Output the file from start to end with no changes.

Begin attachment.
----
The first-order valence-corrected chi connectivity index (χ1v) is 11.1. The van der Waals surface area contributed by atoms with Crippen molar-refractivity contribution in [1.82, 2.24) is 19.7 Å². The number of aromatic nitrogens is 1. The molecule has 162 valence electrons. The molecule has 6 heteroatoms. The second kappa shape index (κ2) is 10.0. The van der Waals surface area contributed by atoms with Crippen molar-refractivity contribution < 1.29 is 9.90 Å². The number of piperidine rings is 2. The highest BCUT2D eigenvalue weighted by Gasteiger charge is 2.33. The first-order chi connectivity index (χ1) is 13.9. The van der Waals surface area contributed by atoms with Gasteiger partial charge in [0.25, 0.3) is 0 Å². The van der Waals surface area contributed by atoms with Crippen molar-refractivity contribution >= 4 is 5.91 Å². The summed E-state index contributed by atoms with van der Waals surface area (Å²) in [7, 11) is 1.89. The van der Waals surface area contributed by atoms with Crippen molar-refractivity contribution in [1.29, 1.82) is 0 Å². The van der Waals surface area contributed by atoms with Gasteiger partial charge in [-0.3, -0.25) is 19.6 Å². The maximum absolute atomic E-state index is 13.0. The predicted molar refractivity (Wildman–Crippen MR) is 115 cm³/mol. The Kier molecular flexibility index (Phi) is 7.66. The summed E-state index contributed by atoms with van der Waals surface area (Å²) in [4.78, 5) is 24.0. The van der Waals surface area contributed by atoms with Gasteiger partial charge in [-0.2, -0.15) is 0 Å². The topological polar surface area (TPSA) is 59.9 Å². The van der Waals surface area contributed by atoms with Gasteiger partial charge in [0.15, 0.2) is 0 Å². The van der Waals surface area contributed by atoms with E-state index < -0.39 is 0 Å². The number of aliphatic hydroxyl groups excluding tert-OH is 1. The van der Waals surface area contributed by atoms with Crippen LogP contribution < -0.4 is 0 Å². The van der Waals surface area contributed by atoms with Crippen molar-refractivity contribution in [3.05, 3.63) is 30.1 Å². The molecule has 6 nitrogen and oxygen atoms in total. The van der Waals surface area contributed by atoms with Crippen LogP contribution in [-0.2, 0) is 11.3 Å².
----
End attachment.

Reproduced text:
The first-order valence-corrected chi connectivity index (χ1v) is 11.1. The van der Waals surface area contributed by atoms with Crippen molar-refractivity contribution in [1.82, 2.24) is 19.7 Å². The number of aromatic nitrogens is 1. The molecule has 162 valence electrons. The molecule has 6 heteroatoms. The second kappa shape index (κ2) is 10.0. The van der Waals surface area contributed by atoms with Crippen molar-refractivity contribution < 1.29 is 9.90 Å². The number of piperidine rings is 2. The highest BCUT2D eigenvalue weighted by Gasteiger charge is 2.33. The first-order chi connectivity index (χ1) is 13.9. The van der Waals surface area contributed by atoms with Gasteiger partial charge in [0.25, 0.3) is 0 Å². The van der Waals surface area contributed by atoms with Crippen molar-refractivity contribution >= 4 is 5.91 Å². The summed E-state index contributed by atoms with van der Waals surface area (Å²) in [7, 11) is 1.89. The van der Waals surface area contributed by atoms with Crippen molar-refractivity contribution in [1.29, 1.82) is 0 Å². The van der Waals surface area contributed by atoms with Gasteiger partial charge in [-0.3, -0.25) is 19.6 Å². The maximum absolute atomic E-state index is 13.0. The predicted molar refractivity (Wildman–Crippen MR) is 115 cm³/mol. The Kier molecular flexibility index (Phi) is 7.66. The summed E-state index contributed by atoms with van der Waals surface area (Å²) in [4.78, 5) is 24.0. The van der Waals surface area contributed by atoms with Gasteiger partial charge in [-0.2, -0.15) is 0 Å². The topological polar surface area (TPSA) is 59.9 Å². The van der Waals surface area contributed by atoms with Gasteiger partial charge in [0.15, 0.2) is 0 Å². The van der Waals surface area contributed by atoms with E-state index < -0.39 is 0 Å². The number of aliphatic hydroxyl groups excluding tert-OH is 1. The van der Waals surface area contributed by atoms with Crippen LogP contribution < -0.4 is 0 Å². The van der Waals surface area contributed by atoms with Crippen molar-refractivity contribution in [3.05, 3.63) is 30.1 Å². The molecule has 6 nitrogen and oxygen atoms in total. The van der Waals surface area contributed by atoms with Crippen LogP contribution in [-0.2, 0) is 11.3 Å².